State-owned power utility Eskom’s open innovation pilot study has generated an overwhelming response from South African intelligentsia, diverse industries, government departments and organisations, research bodies, universities and businesses, with the company reporting that it is evaluat- ing the ideas with a view to their possible implementation.
“Good ideas are easy to come up with – it is in the implementation where the real innovation shines through. The focus, the hard work, the detailed project planning while keeping within budget, funding and financing solutions, management change initiatives and policy and regulation that must to be put in place are where the real work is, and the capacity for that is limited,” Eskom notes.
The utility opened its website portal for responses from innovators on June 1 this year and closed it on July 31. It is processing and assessing the myriad responses and appeals for patience from respondents.
Eskom’s evaluation of the concept of open innovation has followed a controlled approach and the utility has only called for ideas in four areas. These are proposals for smart technologies that will permanently reduce residential electricity consumption by about 10% (700 MW), for consultants and technologies to address improved water use and management for industrial processes, for experts to peer-review one of its sustainability assessment models (submissions for this challenge have not opened yet), and for technologies that will provide early detection of sagging, slipping or fallen overhead conductors used for electricity distribution and delivery.
“In this pilot study, all ideas or solutions must be related to the described challenges. The proposals for solutions are evaluated by technical panels of subject matter experts from Eskom’s business units. Depending on the success of the pilot, Eskom may decide to continue with open innovation and keep on sharing specific challenges with the public. However, it is important to control the process.”
The solutions to the four challenges would need to impact on Eskom’s service delivery, the company states.
For example, technologies for the detection of fallen conductors touched on a recombination of technologies incorporating laser, global positioning systems and software algorithms. Some of these technologies may address industrywide and national issues of cable theft.
“All proposals submitted on the website during the two-month pilot ranged from research proposals to already proven concepts. We were, however, very excited about the overwhelming response we received from South Africans.”
For example, the challenge on water technology encompassed a broad range of issues, from water conservation to waste management, including technologies focusing on zero liquid discharge.
Further, Eskom received solution proposals that included software applications and renewables technologies that could be retrofitted into homes, such as solar photovoltaic, solar thermal and energy efficient appliances, and, in particular, an energy efficient stove and hybrid heat pump technologies.
For example, some of the solutions received on the utility’s 49M campaign website, which addresses integrated demand management to promote energy efficiency, were sorted according to cost and implementation, namely zero-cost ideas requiring no investment that seek to implement behavioural change; low-cost ideas that require some investment, such as geyser blankets, compact fluorescent lamps (CFLs) or light-emitting diodes; and high-cost ideas involving long-term capital investment and benefits, such as solar-powered geysers or heat pumps.
Ideas will then be fed into the company’s research and development department and its initiatives, including the 49M campaign.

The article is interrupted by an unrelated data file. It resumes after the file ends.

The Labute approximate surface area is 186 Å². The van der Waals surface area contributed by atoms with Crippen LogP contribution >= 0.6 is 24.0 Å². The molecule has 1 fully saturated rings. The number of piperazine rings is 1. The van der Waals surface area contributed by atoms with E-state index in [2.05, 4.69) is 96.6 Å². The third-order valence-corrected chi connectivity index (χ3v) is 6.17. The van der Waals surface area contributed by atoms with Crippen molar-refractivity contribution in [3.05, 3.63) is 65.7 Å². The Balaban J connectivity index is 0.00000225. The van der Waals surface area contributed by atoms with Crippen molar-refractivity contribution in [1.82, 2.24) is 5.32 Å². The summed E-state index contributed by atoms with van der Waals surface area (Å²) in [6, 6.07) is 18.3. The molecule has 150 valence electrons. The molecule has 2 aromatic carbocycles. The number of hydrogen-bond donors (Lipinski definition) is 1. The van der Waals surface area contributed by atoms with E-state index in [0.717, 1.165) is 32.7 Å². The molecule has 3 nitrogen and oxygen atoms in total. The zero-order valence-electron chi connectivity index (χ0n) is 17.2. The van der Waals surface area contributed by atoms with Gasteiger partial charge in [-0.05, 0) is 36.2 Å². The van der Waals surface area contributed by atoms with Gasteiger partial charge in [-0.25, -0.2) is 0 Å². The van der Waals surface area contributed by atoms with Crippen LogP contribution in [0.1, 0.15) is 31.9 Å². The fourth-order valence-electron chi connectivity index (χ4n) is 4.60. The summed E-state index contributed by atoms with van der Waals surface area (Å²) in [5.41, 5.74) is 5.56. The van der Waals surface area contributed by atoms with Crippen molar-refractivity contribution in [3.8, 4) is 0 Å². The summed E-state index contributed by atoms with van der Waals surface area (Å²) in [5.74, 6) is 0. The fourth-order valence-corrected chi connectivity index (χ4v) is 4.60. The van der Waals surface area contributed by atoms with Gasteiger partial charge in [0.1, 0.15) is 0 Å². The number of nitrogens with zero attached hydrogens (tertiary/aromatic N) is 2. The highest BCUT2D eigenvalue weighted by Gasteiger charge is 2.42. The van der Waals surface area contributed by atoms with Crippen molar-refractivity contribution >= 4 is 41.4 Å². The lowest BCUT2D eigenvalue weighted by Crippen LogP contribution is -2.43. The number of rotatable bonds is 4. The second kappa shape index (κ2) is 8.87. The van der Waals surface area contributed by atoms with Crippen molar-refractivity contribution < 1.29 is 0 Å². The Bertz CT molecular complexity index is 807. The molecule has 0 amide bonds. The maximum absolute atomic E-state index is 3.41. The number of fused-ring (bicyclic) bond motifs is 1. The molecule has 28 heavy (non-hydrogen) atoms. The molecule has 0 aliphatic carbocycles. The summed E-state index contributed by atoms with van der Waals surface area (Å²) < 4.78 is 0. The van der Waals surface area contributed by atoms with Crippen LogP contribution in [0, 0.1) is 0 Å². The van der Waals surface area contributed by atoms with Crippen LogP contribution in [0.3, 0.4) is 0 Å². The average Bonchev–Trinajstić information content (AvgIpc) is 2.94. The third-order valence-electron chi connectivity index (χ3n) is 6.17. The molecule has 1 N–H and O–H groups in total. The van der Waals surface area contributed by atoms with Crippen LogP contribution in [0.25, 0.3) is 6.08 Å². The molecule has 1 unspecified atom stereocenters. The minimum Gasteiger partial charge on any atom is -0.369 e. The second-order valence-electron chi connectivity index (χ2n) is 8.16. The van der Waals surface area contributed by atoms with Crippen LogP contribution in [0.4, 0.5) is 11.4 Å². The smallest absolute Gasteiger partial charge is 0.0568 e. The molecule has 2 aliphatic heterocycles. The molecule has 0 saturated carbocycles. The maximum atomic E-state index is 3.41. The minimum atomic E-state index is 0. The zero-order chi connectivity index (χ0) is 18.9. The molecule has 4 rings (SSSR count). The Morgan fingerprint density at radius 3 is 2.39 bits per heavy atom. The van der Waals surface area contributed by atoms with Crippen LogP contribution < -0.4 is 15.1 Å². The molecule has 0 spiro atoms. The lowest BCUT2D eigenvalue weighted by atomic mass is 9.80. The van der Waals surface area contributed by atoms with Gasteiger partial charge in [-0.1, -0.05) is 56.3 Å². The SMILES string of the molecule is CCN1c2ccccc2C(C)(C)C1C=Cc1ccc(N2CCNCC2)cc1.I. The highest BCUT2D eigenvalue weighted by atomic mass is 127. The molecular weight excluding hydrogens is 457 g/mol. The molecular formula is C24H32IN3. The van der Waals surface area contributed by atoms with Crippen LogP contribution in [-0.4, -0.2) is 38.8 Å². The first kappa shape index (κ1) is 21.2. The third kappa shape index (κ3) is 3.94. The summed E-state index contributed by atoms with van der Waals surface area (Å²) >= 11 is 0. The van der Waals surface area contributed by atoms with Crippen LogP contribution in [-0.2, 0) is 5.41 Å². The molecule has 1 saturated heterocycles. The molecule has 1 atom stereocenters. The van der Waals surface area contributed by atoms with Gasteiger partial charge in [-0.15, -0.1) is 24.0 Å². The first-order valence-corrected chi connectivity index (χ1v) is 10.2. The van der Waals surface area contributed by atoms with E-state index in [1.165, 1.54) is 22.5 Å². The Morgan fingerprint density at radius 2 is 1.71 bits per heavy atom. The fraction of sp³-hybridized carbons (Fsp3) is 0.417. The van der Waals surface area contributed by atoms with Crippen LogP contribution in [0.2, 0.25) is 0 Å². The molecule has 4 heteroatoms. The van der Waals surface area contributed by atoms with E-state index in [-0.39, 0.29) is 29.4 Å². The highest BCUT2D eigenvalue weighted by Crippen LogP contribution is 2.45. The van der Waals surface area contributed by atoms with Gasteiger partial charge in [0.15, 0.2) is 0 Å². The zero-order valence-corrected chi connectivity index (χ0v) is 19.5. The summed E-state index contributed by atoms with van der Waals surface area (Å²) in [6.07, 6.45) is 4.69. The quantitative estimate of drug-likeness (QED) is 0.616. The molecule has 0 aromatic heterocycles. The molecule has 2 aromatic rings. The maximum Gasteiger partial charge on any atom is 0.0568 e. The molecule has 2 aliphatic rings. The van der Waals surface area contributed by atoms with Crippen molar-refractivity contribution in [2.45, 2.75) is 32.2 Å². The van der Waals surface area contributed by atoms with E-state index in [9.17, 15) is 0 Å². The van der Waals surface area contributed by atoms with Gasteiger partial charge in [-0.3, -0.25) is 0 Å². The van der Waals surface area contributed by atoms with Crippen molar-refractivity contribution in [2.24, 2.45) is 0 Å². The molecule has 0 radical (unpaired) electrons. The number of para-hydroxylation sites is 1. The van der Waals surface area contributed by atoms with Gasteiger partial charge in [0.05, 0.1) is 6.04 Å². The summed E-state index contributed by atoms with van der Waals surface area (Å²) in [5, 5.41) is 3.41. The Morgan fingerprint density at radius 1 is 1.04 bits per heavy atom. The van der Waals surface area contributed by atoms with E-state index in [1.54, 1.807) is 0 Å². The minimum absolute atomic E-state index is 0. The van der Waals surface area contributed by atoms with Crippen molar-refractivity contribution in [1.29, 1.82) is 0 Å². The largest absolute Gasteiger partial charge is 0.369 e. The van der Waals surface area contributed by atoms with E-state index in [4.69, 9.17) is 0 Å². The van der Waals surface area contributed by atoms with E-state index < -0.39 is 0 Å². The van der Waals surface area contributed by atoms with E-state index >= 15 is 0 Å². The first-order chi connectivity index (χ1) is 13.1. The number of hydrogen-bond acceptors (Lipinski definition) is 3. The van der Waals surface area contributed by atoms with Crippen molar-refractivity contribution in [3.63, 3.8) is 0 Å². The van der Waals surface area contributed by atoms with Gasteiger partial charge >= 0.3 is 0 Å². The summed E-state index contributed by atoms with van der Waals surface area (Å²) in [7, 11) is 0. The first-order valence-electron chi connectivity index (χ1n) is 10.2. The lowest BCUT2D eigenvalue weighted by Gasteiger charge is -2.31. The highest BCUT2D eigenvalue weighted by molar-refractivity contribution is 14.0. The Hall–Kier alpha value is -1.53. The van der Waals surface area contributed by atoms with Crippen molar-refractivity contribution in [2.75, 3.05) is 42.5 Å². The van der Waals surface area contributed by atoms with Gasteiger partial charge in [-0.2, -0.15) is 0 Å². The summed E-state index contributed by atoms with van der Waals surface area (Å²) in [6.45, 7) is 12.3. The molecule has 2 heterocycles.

“Eskom is taking many approaches, ranging from general public awareness and advertising to actively supporting initiatives such as rolling out 43-million CFLs in South Africa, subsidising heat pumps and solar water geysers and implementing time-of-use tariffs.”
“The time-of-use tariffs initiative, which links financial systems with energy, either as a deterrent or incentive, is well advanced and seems to be the one most people say will have the greatest effect,” the utility notes.
Meanwhile, Eskom is also exploring the implementation of daylight-saving hours, which will necessitate the division of South Africa into two time zones; however, the utility warns that this, which was one of the proposals it received, is an example of a good idea that can produce significant benefits but is difficult to implement because it involves schools, television stations, airlines, industries, worker unions, cellphone rates, businesses and cross-border trade, besides many other concerns.
The power provider is trying to strike a balance between the achievability of ideas and solutions and their implementation; for example, how to use and distribute industry cogeneration capacity or changing the shift times of energy-intensive industry employees to reduce peak demand while boosting industry productivity, but taking into account how these changes can affect the workers’ home lives.
“Innovation is applied creativity. Creativity is common enough; application is tough and not that prevalent, which is where the real innovation comes in,” it emphasises.
Research and Development Recruitment
Eskom identifies 17 core areas of expertise that it aims to develop, namely fuels and combustions, emissions control, welding and non- destructive testing, asset management, materials integrity and life extension, smart grids, transmission engineering, distribution engineering, innovation, demand management, air quality and ecosystems, applied chemistry, water resources, socio-economics, health and safety, renewables technologies, energy modelling and energy statistics and decision sciences.
“These are centres of expertise that we should be world-class in. We have some way to go yet, but, in all of these areas, which cover the entire value chain of electricity supply, we are actively recruiting and training staff and spending research and development funds,” the company states.
“To grow the innovative culture of an organisation of close to 40 000 people is a process rather than a single step. Open innovation is but one of the ways [by which] we can speed up the process,” it adds.